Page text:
• 84% of employees are using personal email accounts to send sensitive files, 51.5% at least daily
• 52% expose company files or data by uploading to a non-secure, public cloud-based service
• 30% of employees have lost a USB drive containing confidential information
Comprehensive EIM solutions offer secure file sharing tools to safely exchange files and keep proprietary, confidential, and sensitive content safe. Capabilities you should be looking for include:
• Data encryption during file transfer and information exchanges – both inside and outside the enterprise — ensuring superior protection of sensitive data
• Notifications are date and time-stamped when messages are received and files are downloaded, allowing for easier tracking, auditing, and more efficient workflows
• Full control over file and data download availability
• Secure messaging that integrates directly with your existing email system to provide enhanced encryption, tracking, protection and control of email
• Secure and efficient exchange of very large files inside and outside the organization
• Compliance with privacy regulations and standards, such as HIPAA, HITECH Act and PCI-DSS
Records disposition – keeping volumes manageable
The more content you have, the more difficult it is to get your arms around it. Information security becomes more manageable and realistic when you reduce data volumes. If your organization stopped hoarding every piece of information it acquires or creates and adhered to compliant records disposition rules to archive or destroy records when retention schedules expire, this would make discovering, analyzing, and defending your sensitive information much easier.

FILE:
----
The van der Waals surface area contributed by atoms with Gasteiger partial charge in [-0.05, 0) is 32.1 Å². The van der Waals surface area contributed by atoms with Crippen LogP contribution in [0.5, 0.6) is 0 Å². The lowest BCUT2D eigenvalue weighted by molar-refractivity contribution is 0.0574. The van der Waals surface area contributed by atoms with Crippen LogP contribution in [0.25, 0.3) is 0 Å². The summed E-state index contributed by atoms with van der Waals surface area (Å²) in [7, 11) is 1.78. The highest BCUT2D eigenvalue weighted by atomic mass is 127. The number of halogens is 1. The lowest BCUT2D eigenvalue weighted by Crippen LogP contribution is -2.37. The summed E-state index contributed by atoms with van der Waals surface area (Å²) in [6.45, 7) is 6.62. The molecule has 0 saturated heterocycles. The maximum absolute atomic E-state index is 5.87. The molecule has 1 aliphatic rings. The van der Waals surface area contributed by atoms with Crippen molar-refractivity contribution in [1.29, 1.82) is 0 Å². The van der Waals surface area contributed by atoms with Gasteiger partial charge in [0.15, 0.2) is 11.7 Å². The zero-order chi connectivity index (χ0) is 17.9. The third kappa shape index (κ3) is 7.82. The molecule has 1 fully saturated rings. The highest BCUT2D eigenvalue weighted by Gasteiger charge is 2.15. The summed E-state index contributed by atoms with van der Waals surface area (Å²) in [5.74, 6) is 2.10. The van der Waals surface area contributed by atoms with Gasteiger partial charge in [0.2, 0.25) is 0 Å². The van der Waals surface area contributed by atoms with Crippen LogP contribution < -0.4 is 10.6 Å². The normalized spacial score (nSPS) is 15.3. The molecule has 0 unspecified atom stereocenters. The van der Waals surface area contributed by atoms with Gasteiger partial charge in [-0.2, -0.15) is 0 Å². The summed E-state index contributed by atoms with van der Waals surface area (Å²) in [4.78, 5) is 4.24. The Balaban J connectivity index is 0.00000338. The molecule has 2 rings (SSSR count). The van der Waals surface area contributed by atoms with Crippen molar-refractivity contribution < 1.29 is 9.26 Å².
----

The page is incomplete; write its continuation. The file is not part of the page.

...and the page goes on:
Perhaps the most important component of EIM is effective records management. These capabilities help organizations secure information through legal and records holds and sound information lifecycle management, ensuring that information can’t be accessed or destroyed when doing so would be contradictory to company needs or regulatory obligations.
System of record – know where your information is and classify it
The biggest mistake companies make when it comes to information security is the lack of understanding of where their sensitive data resides because they have not set policies to systematically and routinely classify their data. Consequently, they don’t have controls in place to ensure that all information types are handled appropriately.
At the heart of EIM is a central secure repository for unstructured information. Here, content can have security classifications applied such as Top Secret, Secret, Confidential, Restricted, and Public. Without a formal data classification scheme, information that is considered highly valuable by third parties may not be viewed as such internally, thus may not be managed and secured accordingly. Without a tool to help identify where sensitive data is, an organization likely does not have a handle on it.
If you don’t know what you have, where it is, and why you have it, you can’t expect to apply the appropriate policies and controls to protect it.
EIM and information security – the balance between productivity and protection
High-profile data breaches should be a wake-up call to enterprises everywhere. According to IDC, by 2016, security will be a top three business priority for 70 per cent of CEOs of global enterprises.
Make EIM a core component of your Information Security Strategy. These solutions provide your employees with collaborative access to sensitive data and intellectual property within an approved access control model while preventing data loss and ensuring data privacy and client confidentiality to maintain regulatory compliance.